# Decision Table Based Testing ```Testing “Multiple Conditions” with
Decision Table Technique
Decision Table Based Testing
• Decision table is based on logical
relationships just as the truth table.
• It is a tool that helps us look at the
“complete” combination of conditions
Components of a Decision Table
rules
R1
R2 R3 R4 R5 R6 R7 R8
C1
T
T
T
T
F
F
F
F
conditions C2
T
T
F
F
T
T
F
F
C3
T
F
T
F
T
F
T
F
a1
x
x
x
a2
x
a5
x
actions taken
x
x
a4
x
x
x
actions a3
values of conditions
x
x
x
x
Read a Decision Table by columns of rules : R1 says when all conditions
are T, then actions a1, a2, and a5 occur
Conditions in Decision Table
• The conditions in the decision table may take on any
number of values. When it is binary, then the decision
table conditions are just like a truth table set of
conditions. (Note that the conditions do not have to be
binary --- table gets “big” then.)
• The decision table allows the iteration of all the
combinations of values of the condition, thus it
provides a “completeness check.”
• The conditions in the decision table may be
interpreted as the inputs, and the actions may be
thought of as outputs. OR conditions needs to be
thought as inputs needed set the conditions, and
actions can be processing
Triangle Problem Example
• Consider a program statement that, given the
length of 3 sides, determines whether the 3 sides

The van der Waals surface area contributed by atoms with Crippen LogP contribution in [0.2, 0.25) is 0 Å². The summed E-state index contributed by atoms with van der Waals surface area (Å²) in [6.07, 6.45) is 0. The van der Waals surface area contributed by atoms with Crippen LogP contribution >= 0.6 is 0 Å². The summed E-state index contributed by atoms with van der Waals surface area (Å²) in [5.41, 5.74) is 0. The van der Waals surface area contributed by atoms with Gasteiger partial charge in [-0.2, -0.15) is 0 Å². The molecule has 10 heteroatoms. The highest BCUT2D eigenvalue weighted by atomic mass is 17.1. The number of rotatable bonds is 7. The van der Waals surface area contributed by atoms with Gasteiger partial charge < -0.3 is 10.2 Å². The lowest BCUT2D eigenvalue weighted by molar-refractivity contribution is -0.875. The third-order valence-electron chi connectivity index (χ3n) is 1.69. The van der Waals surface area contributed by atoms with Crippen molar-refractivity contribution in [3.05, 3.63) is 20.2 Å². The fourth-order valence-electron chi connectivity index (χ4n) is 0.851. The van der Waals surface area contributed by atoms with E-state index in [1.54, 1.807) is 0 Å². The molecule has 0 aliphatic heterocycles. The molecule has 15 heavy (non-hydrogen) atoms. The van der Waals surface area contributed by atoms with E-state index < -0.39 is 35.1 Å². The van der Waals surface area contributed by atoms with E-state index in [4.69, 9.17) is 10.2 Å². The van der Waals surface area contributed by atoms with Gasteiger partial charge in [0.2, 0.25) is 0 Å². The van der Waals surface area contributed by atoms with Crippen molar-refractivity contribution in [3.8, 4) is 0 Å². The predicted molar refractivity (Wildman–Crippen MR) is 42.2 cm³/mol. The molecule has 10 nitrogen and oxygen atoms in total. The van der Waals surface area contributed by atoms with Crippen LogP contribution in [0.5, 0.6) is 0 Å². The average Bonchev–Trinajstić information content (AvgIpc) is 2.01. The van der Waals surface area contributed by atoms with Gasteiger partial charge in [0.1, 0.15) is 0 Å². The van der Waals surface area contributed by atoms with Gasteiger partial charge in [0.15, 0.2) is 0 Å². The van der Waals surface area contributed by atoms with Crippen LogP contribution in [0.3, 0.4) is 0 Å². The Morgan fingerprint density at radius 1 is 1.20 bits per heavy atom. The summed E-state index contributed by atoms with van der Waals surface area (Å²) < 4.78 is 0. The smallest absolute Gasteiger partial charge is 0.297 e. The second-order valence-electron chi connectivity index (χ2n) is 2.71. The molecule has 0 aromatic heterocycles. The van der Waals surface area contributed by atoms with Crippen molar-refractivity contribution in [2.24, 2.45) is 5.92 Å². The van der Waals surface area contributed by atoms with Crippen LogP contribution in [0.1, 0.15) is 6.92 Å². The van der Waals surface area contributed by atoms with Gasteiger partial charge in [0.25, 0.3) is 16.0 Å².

can (i) form a triangle and (ii) what type of
triangle (equilateral, isosceles, or scalene).
– The inputs are a, b, c sides (each between 1 and 200)
– Then the inputs must satisfy certain conditions:
• a&lt;b+c
• b&lt;a+c
• c&lt;a+b
Assume that we have performed the boundary value tests of the sides
and that all passed. Then ---- next we use decision table to help.
Triangle Problem Example
Assume a, b and c are
all between 1 and 200
Pick input &lt;a, b, c&gt; for each of the columns
1. a &lt; b + c
2. b &lt; a + c
3. c &lt; a + b
F T T
- F T
- - F
T T T T T T T T
T T T T T T T T
T T T T T T T T
4. a = b
5. a = c
6. b = c
-
T T T T F F F F
T T F F T T F F
T F T F T F T F
1. Not triangle
1.
2.
3.
4.
Scalene
Isosceles
Equilateral
“impossible”
-
-
X X X
X
X
X X
X
X X
X
Note the
Impossible cases
How Many Test Cases for Triangle Problem?
• There is the “invalid situation” --- not a triangle:
– There are 3 test conditions in the Decision table
– Note the “-” entries, which represents “don’t care,” when it is
determined that the input sides &lt;a, b, c&gt; do not form a triangle
• There is the “valid” triangle situation:
– There are 3 types of valid; so there are 23 = 8 potential conditions
– But there are 3 “impossible” situations
– So there are only 8 – 3 = 5 conditions
• So, for valid values of a, b, and c, we need to come up
with 8 sets of &lt;a, b, c&gt; to test the 8 “Rules”.